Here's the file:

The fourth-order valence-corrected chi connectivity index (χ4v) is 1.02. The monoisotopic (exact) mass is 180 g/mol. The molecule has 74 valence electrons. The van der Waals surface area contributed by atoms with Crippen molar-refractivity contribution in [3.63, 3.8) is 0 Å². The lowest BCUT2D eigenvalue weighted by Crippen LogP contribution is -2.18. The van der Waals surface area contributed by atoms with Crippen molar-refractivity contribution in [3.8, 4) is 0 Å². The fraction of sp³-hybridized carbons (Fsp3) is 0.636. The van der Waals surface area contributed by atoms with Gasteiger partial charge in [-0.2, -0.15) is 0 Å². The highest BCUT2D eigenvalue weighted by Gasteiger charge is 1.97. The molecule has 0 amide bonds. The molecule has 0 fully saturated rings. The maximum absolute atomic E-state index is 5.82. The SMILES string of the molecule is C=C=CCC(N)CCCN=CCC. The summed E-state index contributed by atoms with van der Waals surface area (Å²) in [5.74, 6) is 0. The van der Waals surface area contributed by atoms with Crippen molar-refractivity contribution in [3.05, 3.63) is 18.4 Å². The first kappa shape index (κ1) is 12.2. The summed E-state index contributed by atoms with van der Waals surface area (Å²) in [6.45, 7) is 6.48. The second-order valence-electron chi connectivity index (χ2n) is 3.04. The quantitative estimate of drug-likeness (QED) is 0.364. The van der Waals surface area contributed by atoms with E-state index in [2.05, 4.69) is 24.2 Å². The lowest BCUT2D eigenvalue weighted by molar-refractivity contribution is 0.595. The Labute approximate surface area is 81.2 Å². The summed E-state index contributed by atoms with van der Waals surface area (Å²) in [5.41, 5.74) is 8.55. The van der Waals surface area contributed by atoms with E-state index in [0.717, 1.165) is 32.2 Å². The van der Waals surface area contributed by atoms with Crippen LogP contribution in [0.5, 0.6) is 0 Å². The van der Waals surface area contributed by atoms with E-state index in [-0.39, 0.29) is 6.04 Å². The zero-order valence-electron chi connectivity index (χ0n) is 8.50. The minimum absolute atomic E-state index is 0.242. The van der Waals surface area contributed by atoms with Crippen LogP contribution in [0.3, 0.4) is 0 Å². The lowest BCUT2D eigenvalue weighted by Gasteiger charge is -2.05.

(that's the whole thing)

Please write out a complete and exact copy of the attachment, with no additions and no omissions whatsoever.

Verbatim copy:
The fourth-order valence-corrected chi connectivity index (χ4v) is 1.02. The monoisotopic (exact) mass is 180 g/mol. The molecule has 74 valence electrons. The van der Waals surface area contributed by atoms with Crippen molar-refractivity contribution in [3.63, 3.8) is 0 Å². The lowest BCUT2D eigenvalue weighted by Crippen LogP contribution is -2.18. The van der Waals surface area contributed by atoms with Crippen molar-refractivity contribution in [3.8, 4) is 0 Å². The fraction of sp³-hybridized carbons (Fsp3) is 0.636. The van der Waals surface area contributed by atoms with Gasteiger partial charge in [-0.2, -0.15) is 0 Å². The highest BCUT2D eigenvalue weighted by Gasteiger charge is 1.97. The molecule has 0 amide bonds. The molecule has 0 fully saturated rings. The maximum absolute atomic E-state index is 5.82. The SMILES string of the molecule is C=C=CCC(N)CCCN=CCC. The summed E-state index contributed by atoms with van der Waals surface area (Å²) in [5.74, 6) is 0. The van der Waals surface area contributed by atoms with Crippen molar-refractivity contribution in [3.05, 3.63) is 18.4 Å². The first kappa shape index (κ1) is 12.2. The summed E-state index contributed by atoms with van der Waals surface area (Å²) in [6.45, 7) is 6.48. The second-order valence-electron chi connectivity index (χ2n) is 3.04. The quantitative estimate of drug-likeness (QED) is 0.364. The van der Waals surface area contributed by atoms with E-state index in [2.05, 4.69) is 24.2 Å². The lowest BCUT2D eigenvalue weighted by molar-refractivity contribution is 0.595. The Labute approximate surface area is 81.2 Å². The summed E-state index contributed by atoms with van der Waals surface area (Å²) in [5.41, 5.74) is 8.55. The van der Waals surface area contributed by atoms with E-state index in [0.717, 1.165) is 32.2 Å². The van der Waals surface area contributed by atoms with Crippen LogP contribution in [0.5, 0.6) is 0 Å². The van der Waals surface area contributed by atoms with E-state index in [-0.39, 0.29) is 6.04 Å². The zero-order valence-electron chi connectivity index (χ0n) is 8.50. The minimum absolute atomic E-state index is 0.242. The van der Waals surface area contributed by atoms with Crippen LogP contribution in [0.3, 0.4) is 0 Å². The lowest BCUT2D eigenvalue weighted by Gasteiger charge is -2.05.